Malenge's circumstances don't "excuse the deception she employed at the border," Assistant U.S. Attorney Edward Grogan said in court papers. Before getting any "immigration benefits . . . she must first account for the conduct that she displayed at the border."

Both sides say Malenge and Barry are rarities -- two women trying to join their husbands by sneaking in before requesting asylum -- among the many people nabbed for falsifying documents at the border.

Many people request asylum at the border without trying to enter illegally, Grogan said. "We hear of all kinds of terrible situations and we know there are desperate people," he added. "But it doesn't excuse criminal conduct."

Because such cases are rare, Primomo said, it would be easy to divert them to federal immigration court, where deportation is the toughest penalty, rather than federal criminal court. "Very few people arrested at the border claim they are political refugees. When it comes up, it's fairly obvious that criminal prosecution is unnecessary and should be prohibited or delayed," he said.

While the women could face prison time, it is likely that Malenge will be sentenced to time served -- five months in Washington County Jail -- Primomo said. But he worries that the felony conviction could prejudice her asylum case.

Barry's sentencing is set for Sept. 10 in Albany federal court. Both Malenge and Barry are seeking asylum in immigration court.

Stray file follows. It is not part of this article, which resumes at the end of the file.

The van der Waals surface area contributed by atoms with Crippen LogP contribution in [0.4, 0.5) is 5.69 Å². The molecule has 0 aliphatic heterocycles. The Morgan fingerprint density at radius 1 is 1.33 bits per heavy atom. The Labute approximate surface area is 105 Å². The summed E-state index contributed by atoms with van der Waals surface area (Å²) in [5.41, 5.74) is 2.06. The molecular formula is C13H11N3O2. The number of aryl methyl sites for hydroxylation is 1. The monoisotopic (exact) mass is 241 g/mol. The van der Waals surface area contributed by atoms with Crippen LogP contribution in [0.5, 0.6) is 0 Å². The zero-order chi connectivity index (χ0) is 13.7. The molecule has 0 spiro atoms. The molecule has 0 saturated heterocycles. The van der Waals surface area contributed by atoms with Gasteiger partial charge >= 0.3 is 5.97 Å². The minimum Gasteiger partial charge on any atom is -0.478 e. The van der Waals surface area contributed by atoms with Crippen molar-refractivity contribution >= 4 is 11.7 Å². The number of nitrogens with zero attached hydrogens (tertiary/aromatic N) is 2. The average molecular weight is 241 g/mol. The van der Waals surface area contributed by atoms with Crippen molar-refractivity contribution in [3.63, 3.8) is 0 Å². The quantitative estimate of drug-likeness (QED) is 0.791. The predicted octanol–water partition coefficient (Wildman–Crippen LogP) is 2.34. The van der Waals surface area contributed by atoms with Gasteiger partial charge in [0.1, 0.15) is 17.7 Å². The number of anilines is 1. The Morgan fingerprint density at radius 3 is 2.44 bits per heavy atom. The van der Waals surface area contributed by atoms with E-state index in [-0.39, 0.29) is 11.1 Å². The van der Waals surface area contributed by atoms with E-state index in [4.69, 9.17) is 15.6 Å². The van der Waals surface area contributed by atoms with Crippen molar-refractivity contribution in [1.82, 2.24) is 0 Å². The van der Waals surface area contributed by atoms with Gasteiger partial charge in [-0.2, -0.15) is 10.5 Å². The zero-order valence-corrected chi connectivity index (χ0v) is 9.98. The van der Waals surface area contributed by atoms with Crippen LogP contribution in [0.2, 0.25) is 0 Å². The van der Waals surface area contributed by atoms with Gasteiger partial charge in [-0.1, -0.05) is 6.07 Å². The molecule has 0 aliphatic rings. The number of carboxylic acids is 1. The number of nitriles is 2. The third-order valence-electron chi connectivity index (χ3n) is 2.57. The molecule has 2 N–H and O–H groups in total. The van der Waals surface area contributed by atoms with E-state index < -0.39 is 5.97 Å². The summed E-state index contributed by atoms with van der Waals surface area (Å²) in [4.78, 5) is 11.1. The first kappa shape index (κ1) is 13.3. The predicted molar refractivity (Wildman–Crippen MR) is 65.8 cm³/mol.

What's likely to happen there is anyone's guess.

A recent Georgetown University study of 140,000 immigration court decisions found huge disparities in asylum judgments. Colombians, for example, had an 88 percent chance of winning asylum from one Miami judge, but a 5 percent chance from another in the same court. Someone fleeing persecution in China would find a 75 percent chance of approval in Orlando, Fla., but a mere 7 percent chance in Atlanta, Ga. Asylum is granted 44 percent more often by female immigration judges, according to the study.
The controversial immigration proposals debated in Congress last week would make asylum applicants convicted of using some fake passports ineligible for asylum, according to Philip Schrag, who directs the asylum law clinic at Georgetown University and headed the study with two other law professors.

Many countries refuse to issue passports to political or religious dissidents, leaving them to use doctored documents, Schrag says. People fleeing aren't likely to try to get the proper paperwork, a reality reflected in the United Nations protocol.

A lack of legal alternatives for refugees threatens "the protection that America offers to people who flee their homelands to escape persecution by oppressive governments," Schrag wrote in a May column in The Washington Post.

Malenge said she remains hopeful. But she's surprised by how few Americans seem to comprehend the plight of refugees.

In the Democratic Republic of Congo, "human rights do not exist at all," she said. "There is so, so, so much injustice. Police protecting you? That does not exist. Anyone could be a killer, including the police. There is no security. I know so many families that had to flee."